Last night (in a parallel life), I was having pleasant dreams of sleeping with an angel, when an unfamiliar sound pulled me into reluctant wakefulness.
I followed the sound and emerged into a time of day long past my normal early-to-rise. From my front porch, I heard a distant rumbling. I smelled an encroaching desert that surely had not been present before...and there was the white mare, pacing.
She brought me an urgent message from her brother, the dark horse currently penned comfortably (or so I thought) in luxurious equine quarters on my land. Release me now, said the dark horse, whom I called Sweetness, as he was anything but.
I followed the mare in the direction of my beautiful stables, shaking my head and dragging my feet in protest, in spite of the fact that I knew she was God, and that what she says, goes.
"Listen!" I insisted to her twitching ears. "Sweetness is mine, he's legitimately adopted! I know he's stubborn and sort of crazy--he must have had a hard start--but he has a good life, with me. You can't expect me to just...just let him go!"
No reply. A wind was bounding across the land, a vast chunk of acreage I had both inherited and earned with blood, sweat and tears, having built everything on it with my own two hands, giving a home to all kinds of beings--animal, vegetable and mineral. I may as well have grown the wood and stone that these structures were made of. My whole heart, my place in the world, was here. And Sweetness...was a challenge, was a triumph, was a wild horse that I had gentled, an enigma that I thought I had come to understand. I had been on his back, without being thrown, without a saddle, flying across some plain. I had gained his trust and a sense of power, that way.
I could see him now, running across the confines of the corral, tossing his magnificent head. And the angel I had been sleeping with leaned against the gate, looking at me in a reproachful fashion. The mare joined him as he pointed to a place which was broken and splintered--again, as I had mended it many, many times. I sighed, embarrassed. I never realized the fastidious repair jobs were so obvious.
I watched Sweetness dancing from side to side, watching me intently. I saw burgeoning volcanoes, shifting earth and tidal waves in his eyes. Looking past him, I could see these same events just on the horizon of the one spot on Earth I thought was safe from change. My heart broke, and I admitted, maybe out loud, that I had seen these things in the beginning, but thought I could "adapt and overcome" with the right structure, the right attitude, the right words. The right feelings.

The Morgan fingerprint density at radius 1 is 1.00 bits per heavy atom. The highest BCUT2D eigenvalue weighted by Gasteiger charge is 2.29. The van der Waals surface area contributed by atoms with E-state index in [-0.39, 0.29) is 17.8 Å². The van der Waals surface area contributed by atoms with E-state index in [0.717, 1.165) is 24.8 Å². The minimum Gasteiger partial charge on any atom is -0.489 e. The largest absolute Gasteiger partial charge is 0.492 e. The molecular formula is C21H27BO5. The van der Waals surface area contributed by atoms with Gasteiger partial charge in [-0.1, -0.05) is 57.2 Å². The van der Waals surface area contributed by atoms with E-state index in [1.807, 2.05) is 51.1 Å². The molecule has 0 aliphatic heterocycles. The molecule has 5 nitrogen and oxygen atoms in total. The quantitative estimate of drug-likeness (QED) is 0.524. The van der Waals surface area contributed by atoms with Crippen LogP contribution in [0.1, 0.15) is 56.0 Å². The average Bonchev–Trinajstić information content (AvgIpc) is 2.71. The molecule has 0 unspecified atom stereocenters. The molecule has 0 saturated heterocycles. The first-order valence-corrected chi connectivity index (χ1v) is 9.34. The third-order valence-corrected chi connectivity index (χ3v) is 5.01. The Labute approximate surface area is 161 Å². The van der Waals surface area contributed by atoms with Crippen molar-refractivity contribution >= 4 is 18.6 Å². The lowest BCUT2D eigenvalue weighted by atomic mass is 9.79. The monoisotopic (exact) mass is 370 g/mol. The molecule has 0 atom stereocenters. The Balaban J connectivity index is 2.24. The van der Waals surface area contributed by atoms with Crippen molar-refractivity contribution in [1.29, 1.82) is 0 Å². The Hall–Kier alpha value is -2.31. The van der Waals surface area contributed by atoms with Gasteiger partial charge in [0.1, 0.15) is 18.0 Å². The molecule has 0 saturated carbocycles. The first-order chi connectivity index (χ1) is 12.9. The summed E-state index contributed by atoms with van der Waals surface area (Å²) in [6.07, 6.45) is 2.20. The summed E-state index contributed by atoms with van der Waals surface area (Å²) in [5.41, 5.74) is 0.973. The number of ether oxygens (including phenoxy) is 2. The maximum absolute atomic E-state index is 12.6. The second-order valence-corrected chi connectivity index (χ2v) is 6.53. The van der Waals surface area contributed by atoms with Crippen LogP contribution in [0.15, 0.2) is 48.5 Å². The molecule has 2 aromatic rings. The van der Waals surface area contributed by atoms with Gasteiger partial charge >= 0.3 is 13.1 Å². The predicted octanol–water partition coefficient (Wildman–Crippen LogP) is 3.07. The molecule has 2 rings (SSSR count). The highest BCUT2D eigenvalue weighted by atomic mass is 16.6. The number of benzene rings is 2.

But Sweetness said, with just a look, I am finished here, with you. I knew he could have gone long ago, without any permission--that he could easily have turned to my destruction, any one of those times I was busy picking myself up from wherever it was he had tossed me. I was to open the gate, although it was now undeniable that nothing could hold the dark horse.
In obvious relief and approval, the white mare and my winged lover moved aside as I unlocked the symbolic barrier. I felt as if my fingers were numb, fumbling with the latch, fumbling with my own humility. The sky was beginning to match the color of my captive's hide, and muscular clouds rippled in anticipation. At last the thing swung open, and Sweetness bolted for the wild, without even an iota of hesitation or gratitude or recrimination. He was gone so fast that I wondered if I had imagined him.
I stood there, bereft. God and her angel watched me in silence. Hail fell, briefly.
I began a walking survey of my holdings with a heart that had somehow changed careers to become a vital pumping station for the ravaged mind, which had become a wasteland in some natural cycle, formerly denied. Ah, hell. The rabbits were dreaming of long tunnels and snug burrows with soft piles of their own kind. I let them go.
A pair of doves had already escaped through a tear in the wire of their aviary--gentle doves with gentle voices I had loved. The goat didn't seem to care whether he was untethered or not. Nothing bothered the goat. He was a Zen master. The cat had become feral, and the dog was howling in a rusty wolf-voice at the storm.
Nothing was fastened down. Nothing was the same. I had believed my outpost to be unique, protected and worthy of continuity. My founding fathers, my hard work, my attending to the reparation of mistakes, my contributions to charity, my long hours spent with the screaming banshees of my own emotions...did nothing count?
"God doesn't count," said my angel, after he shut the door against the din outside and the rushing sounds of grief. "Horses don't spend much time with numbers." His tone, as he shook drops of water from his wings to the wooden floor, was patient and kind and smiling. My heart held each drop, suddenly, like vast lakes, with room left over for lack of fencing.
One and one is...one.